Dana Air Flight Resumption: Cautious Optimism As Few Passengers Embrace Cut Throat Fare


 The Nigerian local airline involved in a  crash last year June  killing at least 163 people has resumed domestic flights  with few passengers embracing a cut-price air fare with caution.

So far, officials acknowledge they still don’t know what brought the aircraft down and that the families of the dead still haven’t received promised compensation and insurance settlements.

The two engines of Dana Air plane, McDonnell Douglas-83, owned by an Indian Company had failed mid-air last June leading to a massive loss of lives. The MD-83 reportedly was originally owned by Seattle-based Alaska Airlines.

After the accident which touched the soul of the nation last June, aviation authorities  suspended the operating licence of the airline but restored it in September following a rigorous audit.

Controversy had trailed the return of the airliner with some lawmakers speaking against its resumption of operations. While some newspaper columnists saw the attack on the airline as racist against a company as it was owned by Indians.
Dana Air was considered to be one of the most efficient in the country before the crash.

Government authorities however, cleared Dana Air to resume  flight with the same type of planes involved in the crash, despite public outrage over the disaster.

Thursday’s  resumption  its flight operations after a seven months seizure following the crash received   a low response as potential customers are still apprehensive of the Airlines security and safety.

As the company commenced its official flight with drastic reduction of fare, only few passengers were seen responding to the company’s price cavorting.

Smiling staffers stood agitated on Thursday at empty check-in and ticket counters at the domestic wing of Murtala Muhammed International Airport in Lagos. Only a few passengers, many of whom were nervous paid for seats on its 4:20 p.m. flight to Nigeria’s capital, Abuja.

The private airline however spin-up  a planned  strategy to impress customers by scheduling a free flight of top celebrities, government officials and journalists from Lagos to the capital city Abuja in a return flight to convince that the carrier was again open for business with enhanced safety. The Airline embarked on the Friday ceremonious flight, which received a huge ovation.

A source at the Murtala Mohammed Airport spoke said: “The plane took off by 9.45 am from Lagos, went to Abuja and later returned.
The spokesman for the airline Tony Usidamen said he boarded the aircraft with some passengers for the first commercial flight from Lagos to Abuja at about 10am and a roaring ovation welcomed the flight as it  landed in Abuja at 11.05am with celebrities, journalists and politicians amongst its passengers.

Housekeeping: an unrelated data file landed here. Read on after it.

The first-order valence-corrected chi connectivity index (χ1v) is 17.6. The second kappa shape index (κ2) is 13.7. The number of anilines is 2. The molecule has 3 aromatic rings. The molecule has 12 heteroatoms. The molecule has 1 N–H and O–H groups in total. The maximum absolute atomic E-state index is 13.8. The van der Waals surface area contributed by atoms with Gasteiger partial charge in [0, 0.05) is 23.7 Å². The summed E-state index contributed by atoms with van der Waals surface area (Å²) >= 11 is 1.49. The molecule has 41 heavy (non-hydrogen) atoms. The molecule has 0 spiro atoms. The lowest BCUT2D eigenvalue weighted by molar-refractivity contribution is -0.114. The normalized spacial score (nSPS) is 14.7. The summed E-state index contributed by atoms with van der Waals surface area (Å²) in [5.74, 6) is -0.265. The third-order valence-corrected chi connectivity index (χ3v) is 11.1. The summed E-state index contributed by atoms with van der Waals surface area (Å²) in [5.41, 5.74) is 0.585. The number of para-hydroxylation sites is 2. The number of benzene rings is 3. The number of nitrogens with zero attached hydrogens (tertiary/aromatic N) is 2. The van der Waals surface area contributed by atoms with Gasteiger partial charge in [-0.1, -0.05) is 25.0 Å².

“The passengers gave a loud cheer and applause as the flight landed Abuja safely on Friday”, a source said.

Tony Usidamen,  said the strategy was necessary to tell the world that Dana was once again ready for business.

The carrier was offering tickets as cheap as 14,400 naira ($90) one-way to Abuja ,  about half the price of its competitors, as a means of luring back passengers.

However, Usidamen said the carrier planned a limited flight schedule for the coming weeks and acknowledged it would be a while before its flights were full again.

“It’s going to take time to publicize the resumption of flights and to regain the public’s confidence,” the spokesman told The Associated Press.

At least 163 died on June 3 last year when one of the company fleet of Aircrafts, a MD-83 twin-engine jet crashed in a crowded neighborhood on the outskirts of Lagos, killing all 153 people onboard and at least 10 on the ground.

As investigation continues on the crash, officials acknowledge they still don’t know what brought the aircraft down just in the middle of a bright afternoon.

Paradoxically, Government authorities cleared Dana Air to again fly the same type of planes which involved in the crash even though public outrage had lambasted the government, for being insensitive to public outcry in the face of agony suffered by  many families.

On June 3, the Dana Air MD-83 twin-engine jet crashed in a crowded neighborhood on the outskirts of Lagos, killing all 153 people onboard and at least 10 on the ground, authorities have said. The pilots told air traffic controllers that the plane lost power to both engines just before the crash. The reason for the power loss remains unclear. Crash investigators in Nigeria have said the flight data recorder on the plane melted in the ensuing fire.

Dana will fly its remaining stock of five MD-83s, airplanes built by McDonnell Douglas, which was later bought by Boeing Co. The aircraft series is a mainstay of airlines around the world, with a large number still flown by American Airlines, owned by AMR Corp. Joe Obi, a spokesman for Nigeria’s Aviation Minister Stella Oduah, pointed to that when asked if authorities had any concerns about Dana continuing to fly that model.

“Until we are sure what caused the crash, we can’t make a decision on the MD-83,” Obi told the AP.